Review Date: December 10, 1999
Director: Frank Darabont
Writer: Frank Darabont
Producers: Frank Darabont and David Valdes
Tom Hanks as Paul Edgecomb
David Morse as Brutus Howell
Michael Clarke Duncan as John Coffey
A seven-foot death row inmate is discovered to have secret healing powers.
This film is slow, drawn-out, boring, uninteresting, unexciting, predictable and topped with a couple of one-dimensional "evil" characters. Its only positive attribute lies in its actors who all do credible jobs and its message of hope and belief in miracles. The real miracle of my night was the fact that I did not fall asleep during this straightforward, unimpressive film about a guy with special powers who we never truly understand or care about. Of course, much like all other death row cell blocks, this one is filled with decent inmates who all happen to be "misunderstood", except for one cookie-cutter crazy guy who is evil personified. And let's not forget all the guards on death row, who also happen to be angels from the Heaven above, except for one cookie-cutter crazy guard who is also evil personified (and is there any reason why there are about six guards when there appears to be no more than three inmates???). Am I supposed to identify with anyone in this film? Or even more importantly, am I supposed to give a rat's ass about anyone in this film? Well, if I was, I sure missed that boat, because the only thing that I ended up caring about during this entire picture was the obscene amount of fat that Tom Hanks has been able to burrow under his loose chin.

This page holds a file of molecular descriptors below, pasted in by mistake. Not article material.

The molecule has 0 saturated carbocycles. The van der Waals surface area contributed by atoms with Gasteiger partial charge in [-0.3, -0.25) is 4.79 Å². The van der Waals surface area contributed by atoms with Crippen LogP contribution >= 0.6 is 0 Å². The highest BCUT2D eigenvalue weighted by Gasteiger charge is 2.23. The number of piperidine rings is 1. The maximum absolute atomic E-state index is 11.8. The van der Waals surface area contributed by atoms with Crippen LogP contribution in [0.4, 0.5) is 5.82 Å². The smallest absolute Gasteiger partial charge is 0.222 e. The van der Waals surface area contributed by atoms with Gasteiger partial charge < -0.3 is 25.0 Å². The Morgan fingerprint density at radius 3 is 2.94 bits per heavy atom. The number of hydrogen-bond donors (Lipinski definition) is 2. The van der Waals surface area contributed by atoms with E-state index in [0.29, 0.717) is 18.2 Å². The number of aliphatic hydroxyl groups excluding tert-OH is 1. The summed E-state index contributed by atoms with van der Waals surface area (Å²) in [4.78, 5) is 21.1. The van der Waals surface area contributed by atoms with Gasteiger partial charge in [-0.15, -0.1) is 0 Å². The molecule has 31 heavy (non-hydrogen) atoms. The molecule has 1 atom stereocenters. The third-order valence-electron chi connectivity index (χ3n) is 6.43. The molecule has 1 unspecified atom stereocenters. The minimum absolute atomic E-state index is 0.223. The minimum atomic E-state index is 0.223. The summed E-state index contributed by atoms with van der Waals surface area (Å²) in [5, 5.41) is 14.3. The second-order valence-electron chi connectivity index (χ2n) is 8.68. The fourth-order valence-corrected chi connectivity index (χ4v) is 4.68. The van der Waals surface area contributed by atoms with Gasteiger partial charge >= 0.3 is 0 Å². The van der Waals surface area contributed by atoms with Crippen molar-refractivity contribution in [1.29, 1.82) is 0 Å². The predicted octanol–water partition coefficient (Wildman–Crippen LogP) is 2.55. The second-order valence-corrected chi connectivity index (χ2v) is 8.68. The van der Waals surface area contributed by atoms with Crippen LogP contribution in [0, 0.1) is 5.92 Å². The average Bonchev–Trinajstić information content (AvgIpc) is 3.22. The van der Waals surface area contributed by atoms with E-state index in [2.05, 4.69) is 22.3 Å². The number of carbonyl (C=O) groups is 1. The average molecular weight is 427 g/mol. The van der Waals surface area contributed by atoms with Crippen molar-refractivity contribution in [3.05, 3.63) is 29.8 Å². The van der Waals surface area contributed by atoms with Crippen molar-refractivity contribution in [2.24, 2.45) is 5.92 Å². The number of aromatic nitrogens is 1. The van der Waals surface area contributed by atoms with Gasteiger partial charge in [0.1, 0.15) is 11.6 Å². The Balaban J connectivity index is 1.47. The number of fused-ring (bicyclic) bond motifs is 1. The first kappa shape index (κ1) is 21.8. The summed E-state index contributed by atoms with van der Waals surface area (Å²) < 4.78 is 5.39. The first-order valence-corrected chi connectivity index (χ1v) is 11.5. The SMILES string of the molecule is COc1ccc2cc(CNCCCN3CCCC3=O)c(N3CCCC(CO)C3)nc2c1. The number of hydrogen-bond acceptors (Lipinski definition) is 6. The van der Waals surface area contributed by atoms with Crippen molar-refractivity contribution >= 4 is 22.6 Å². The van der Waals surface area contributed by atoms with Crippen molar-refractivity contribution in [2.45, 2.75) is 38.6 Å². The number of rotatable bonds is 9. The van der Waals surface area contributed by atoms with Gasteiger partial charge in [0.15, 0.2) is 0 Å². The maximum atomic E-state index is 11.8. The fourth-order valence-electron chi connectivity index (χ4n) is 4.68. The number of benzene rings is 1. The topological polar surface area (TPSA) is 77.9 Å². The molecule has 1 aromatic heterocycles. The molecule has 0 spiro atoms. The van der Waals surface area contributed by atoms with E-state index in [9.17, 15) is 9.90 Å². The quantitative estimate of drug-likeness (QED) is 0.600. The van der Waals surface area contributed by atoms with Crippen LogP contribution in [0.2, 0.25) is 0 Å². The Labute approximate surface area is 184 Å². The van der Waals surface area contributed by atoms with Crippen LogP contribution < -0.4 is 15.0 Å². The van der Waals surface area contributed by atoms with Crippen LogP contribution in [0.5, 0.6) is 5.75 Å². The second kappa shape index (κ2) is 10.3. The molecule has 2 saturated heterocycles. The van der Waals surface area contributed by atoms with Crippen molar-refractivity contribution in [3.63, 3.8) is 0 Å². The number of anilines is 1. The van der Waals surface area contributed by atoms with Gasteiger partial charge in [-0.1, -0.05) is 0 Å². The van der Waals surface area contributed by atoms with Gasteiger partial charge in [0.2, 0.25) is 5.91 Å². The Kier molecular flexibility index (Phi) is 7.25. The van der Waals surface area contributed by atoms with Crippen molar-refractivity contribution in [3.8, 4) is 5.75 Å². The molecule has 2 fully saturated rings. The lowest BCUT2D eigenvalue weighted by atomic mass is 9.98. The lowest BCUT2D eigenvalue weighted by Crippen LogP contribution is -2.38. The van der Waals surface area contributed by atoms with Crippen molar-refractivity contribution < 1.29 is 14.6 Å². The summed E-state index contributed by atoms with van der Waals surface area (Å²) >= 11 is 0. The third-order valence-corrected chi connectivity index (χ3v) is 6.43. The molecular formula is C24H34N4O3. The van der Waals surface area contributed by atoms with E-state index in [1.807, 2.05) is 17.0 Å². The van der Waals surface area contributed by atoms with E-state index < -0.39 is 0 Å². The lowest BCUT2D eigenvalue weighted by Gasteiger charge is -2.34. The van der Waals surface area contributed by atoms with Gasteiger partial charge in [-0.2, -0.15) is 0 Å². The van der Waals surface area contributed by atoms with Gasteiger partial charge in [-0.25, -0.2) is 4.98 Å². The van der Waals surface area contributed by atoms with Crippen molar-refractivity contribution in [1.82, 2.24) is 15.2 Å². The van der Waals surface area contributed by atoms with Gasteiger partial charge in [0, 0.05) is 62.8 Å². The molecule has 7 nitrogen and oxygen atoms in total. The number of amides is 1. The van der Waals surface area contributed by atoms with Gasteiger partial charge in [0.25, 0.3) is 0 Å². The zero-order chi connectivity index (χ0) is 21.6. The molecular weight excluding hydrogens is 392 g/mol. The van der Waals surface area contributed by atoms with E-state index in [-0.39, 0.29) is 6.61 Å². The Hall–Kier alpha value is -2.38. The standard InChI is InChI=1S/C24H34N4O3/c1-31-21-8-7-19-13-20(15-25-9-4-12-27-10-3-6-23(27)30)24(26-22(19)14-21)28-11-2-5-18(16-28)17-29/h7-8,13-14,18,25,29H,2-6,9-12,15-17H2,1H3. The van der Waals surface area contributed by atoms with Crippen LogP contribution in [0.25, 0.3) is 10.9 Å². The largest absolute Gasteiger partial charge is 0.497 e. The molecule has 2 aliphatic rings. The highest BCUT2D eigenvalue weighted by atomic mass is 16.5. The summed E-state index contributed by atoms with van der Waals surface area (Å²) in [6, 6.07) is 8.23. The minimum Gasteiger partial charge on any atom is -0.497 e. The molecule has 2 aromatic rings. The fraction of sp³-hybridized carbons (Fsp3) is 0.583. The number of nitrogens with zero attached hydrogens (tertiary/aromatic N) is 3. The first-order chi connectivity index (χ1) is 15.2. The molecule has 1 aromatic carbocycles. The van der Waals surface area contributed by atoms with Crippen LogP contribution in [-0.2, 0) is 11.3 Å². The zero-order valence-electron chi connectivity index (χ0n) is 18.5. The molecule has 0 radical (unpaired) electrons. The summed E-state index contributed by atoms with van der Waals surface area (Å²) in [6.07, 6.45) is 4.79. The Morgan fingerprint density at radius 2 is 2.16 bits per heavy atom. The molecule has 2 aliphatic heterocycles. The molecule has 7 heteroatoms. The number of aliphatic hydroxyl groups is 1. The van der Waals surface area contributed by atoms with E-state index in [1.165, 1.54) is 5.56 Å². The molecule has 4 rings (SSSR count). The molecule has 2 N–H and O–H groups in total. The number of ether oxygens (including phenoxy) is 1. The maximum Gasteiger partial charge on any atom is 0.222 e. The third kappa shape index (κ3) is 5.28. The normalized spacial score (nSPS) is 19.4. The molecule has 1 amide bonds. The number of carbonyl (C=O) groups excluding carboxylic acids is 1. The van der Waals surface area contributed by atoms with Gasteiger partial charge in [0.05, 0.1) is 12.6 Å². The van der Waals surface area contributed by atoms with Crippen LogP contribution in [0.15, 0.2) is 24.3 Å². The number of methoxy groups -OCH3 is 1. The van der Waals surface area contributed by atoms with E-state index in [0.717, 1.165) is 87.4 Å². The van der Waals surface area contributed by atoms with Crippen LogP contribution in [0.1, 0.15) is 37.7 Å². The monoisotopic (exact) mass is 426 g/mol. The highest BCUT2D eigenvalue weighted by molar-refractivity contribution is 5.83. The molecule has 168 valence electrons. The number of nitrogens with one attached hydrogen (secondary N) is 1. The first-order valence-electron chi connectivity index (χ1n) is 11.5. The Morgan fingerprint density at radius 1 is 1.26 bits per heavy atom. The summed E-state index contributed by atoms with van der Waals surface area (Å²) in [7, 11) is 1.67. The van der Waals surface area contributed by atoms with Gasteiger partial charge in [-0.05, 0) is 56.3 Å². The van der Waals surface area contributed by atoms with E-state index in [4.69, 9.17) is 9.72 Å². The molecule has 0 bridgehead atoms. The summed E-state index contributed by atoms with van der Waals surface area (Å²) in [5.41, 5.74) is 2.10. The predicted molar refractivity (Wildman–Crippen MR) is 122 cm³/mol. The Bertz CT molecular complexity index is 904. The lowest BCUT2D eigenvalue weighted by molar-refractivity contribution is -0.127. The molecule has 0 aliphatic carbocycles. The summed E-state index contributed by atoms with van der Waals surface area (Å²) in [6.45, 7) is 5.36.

Furthermore, there is absolutely no reason in the world why director Frank Darabont needed to take three hours and ten minutes out of anyone's life to present this story. In fact, the story is empty within itself. I truly did not get anything out of the film other than the fact that there is a guy on death row who has special powers to heal, and we are left wondering if he should still be executed or not. Wow. How interesting . The plot's utter predictability is also at fault here with one guess as to whom is to get healed by the gentle monster in this film (we are told that one certain lady has a tumor early on in the movie). Whip out those thinking caps, kids! Hmmm, and I wonder what will happen to those two cookie-cutter "evil" guys who have nothing in their system but hate and negativity. Hmmmm, now think hard here, boys and girls. What a crock! I am guessing that this film was supposed to be some three-hour exercise in spirituality, but unfortunately for me, it was neither spiritual or the least bit engaging. In fact, it was one big bore. I didn't see the point of the movie, I didn't see the point of the story and I certainly didn't see the point in Tom Hanks' big double-chin. All in all, a bad movie starring some great actors doing solid work, especially Michael Clarke Duncan as the man of the hour, John Coffey. Give that man an award or something!
(c) 2013 Berge Garabedian